5 potential financial catalysts for Apple

“In this post I will discuss some non-product, non-operational financial decisions for AAPL that may be important catalysts for its stock,” William Haynes writes for Seeking Alpha.

Haynes writes, “Some (or even all) may not happen, and their timing is equally uncertain.”

In order of their potential impact on the stock price:
1. Dividend
2. Stock Split
3. Apple Enters Dow Jones Industrial Average
4. Interest Income
5. Buyback

Read more in the full article here.


  1. Translation: The timing of events that may not happen is uncertain.

    1. Dividend – nope
    2. Stock Split – possibly, really a null event if it does happen
    3. Apple Enters Dow Jones Industrial Average – if so, then Apple will make every major index look better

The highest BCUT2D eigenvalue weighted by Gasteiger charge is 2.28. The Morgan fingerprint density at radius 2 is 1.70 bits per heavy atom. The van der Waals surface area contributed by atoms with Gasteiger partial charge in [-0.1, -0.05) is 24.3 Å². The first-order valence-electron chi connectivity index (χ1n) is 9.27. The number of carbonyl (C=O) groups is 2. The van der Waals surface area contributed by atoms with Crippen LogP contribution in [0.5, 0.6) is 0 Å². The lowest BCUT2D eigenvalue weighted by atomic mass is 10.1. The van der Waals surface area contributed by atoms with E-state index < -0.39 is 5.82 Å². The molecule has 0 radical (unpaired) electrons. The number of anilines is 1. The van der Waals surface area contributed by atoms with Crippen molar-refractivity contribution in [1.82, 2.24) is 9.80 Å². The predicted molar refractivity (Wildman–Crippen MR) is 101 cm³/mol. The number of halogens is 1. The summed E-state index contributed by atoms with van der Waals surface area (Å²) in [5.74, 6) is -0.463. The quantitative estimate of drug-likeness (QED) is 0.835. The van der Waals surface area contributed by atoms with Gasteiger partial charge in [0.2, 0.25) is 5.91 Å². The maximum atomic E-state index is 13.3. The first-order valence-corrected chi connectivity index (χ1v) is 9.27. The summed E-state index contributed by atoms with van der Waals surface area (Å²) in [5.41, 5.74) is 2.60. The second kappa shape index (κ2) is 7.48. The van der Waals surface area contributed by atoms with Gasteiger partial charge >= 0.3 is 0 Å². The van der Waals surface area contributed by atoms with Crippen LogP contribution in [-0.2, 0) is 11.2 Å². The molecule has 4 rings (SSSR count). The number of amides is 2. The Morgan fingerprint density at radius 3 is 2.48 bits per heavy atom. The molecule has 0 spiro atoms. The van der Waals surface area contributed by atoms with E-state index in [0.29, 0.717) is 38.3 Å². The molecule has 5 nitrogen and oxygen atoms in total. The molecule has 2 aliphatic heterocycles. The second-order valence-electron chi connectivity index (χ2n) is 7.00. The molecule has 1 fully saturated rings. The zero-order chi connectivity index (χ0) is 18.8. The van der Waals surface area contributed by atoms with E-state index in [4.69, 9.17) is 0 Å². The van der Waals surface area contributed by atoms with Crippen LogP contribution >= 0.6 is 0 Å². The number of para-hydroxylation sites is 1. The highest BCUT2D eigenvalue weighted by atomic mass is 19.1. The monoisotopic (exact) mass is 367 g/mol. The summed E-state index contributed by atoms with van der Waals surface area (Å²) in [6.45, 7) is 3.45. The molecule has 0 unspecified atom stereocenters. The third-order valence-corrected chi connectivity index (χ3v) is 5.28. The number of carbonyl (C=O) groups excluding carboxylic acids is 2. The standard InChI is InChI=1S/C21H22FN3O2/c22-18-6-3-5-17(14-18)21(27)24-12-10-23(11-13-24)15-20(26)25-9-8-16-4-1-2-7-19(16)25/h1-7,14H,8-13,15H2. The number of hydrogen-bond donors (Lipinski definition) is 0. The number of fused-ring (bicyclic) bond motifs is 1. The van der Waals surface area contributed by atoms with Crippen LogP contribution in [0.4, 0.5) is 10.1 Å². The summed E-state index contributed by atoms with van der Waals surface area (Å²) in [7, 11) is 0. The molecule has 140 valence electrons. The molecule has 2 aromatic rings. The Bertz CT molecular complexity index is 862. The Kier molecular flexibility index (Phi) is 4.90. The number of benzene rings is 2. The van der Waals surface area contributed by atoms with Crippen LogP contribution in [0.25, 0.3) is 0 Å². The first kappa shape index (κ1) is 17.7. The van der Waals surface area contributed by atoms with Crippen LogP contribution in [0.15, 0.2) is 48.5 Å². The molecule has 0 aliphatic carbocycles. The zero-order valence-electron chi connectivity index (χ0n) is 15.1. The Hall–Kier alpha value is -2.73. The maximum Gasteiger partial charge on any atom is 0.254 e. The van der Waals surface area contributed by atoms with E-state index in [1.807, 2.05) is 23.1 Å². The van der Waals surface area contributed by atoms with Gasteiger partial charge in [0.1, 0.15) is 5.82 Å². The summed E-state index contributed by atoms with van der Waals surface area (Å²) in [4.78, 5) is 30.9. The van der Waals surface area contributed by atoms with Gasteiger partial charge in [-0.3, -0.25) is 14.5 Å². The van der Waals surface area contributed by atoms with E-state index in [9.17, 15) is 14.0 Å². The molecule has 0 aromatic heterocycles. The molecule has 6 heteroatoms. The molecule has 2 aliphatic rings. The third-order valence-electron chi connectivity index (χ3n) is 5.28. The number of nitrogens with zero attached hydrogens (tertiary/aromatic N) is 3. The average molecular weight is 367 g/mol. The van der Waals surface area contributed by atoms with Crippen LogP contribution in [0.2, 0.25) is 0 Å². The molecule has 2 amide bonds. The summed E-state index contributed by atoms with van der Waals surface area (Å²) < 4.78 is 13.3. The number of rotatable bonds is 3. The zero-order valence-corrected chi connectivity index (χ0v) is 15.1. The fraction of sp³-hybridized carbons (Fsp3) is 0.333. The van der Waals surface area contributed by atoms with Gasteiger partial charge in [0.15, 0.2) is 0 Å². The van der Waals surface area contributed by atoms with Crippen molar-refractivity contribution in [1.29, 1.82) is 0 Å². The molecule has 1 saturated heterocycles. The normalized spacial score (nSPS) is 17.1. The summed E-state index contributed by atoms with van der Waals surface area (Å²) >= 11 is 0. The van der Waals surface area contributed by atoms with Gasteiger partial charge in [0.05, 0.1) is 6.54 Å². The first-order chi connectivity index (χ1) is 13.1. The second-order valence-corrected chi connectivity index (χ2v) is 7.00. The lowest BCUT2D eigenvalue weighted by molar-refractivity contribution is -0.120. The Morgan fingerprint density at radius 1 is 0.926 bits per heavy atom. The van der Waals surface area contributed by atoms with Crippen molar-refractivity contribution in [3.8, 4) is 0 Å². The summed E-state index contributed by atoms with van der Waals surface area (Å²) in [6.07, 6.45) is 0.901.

4. Interest Income – at 3% (which is generous right now), Apple would get around $2B
    5. Buyback – nope

  2. Where do I begin? The author of the article is so stupid that he should not be permitted to use a knife and fork – he’s a danger to himself and those around him.

    One more time – here goes:

    In order of their potential impact on the stock price:

    1. Dividend: NO. And did I mention NO? The only people who are drooling about a dividend are large Wall $treet institutions and hedge funds. You stand to make a pittance. But institutions would make BILLIONS. Meanwhile, this would dramatically reduce Apple’s available cash, raise the stock’s P/E ratio, and give Apple less money to maintain a protective moat if things ever go bad. Plus, Apple’s cash allows it the option to make acquisitions (God forbid) and buy components at volumes and rates that keep the company’s products price competitive.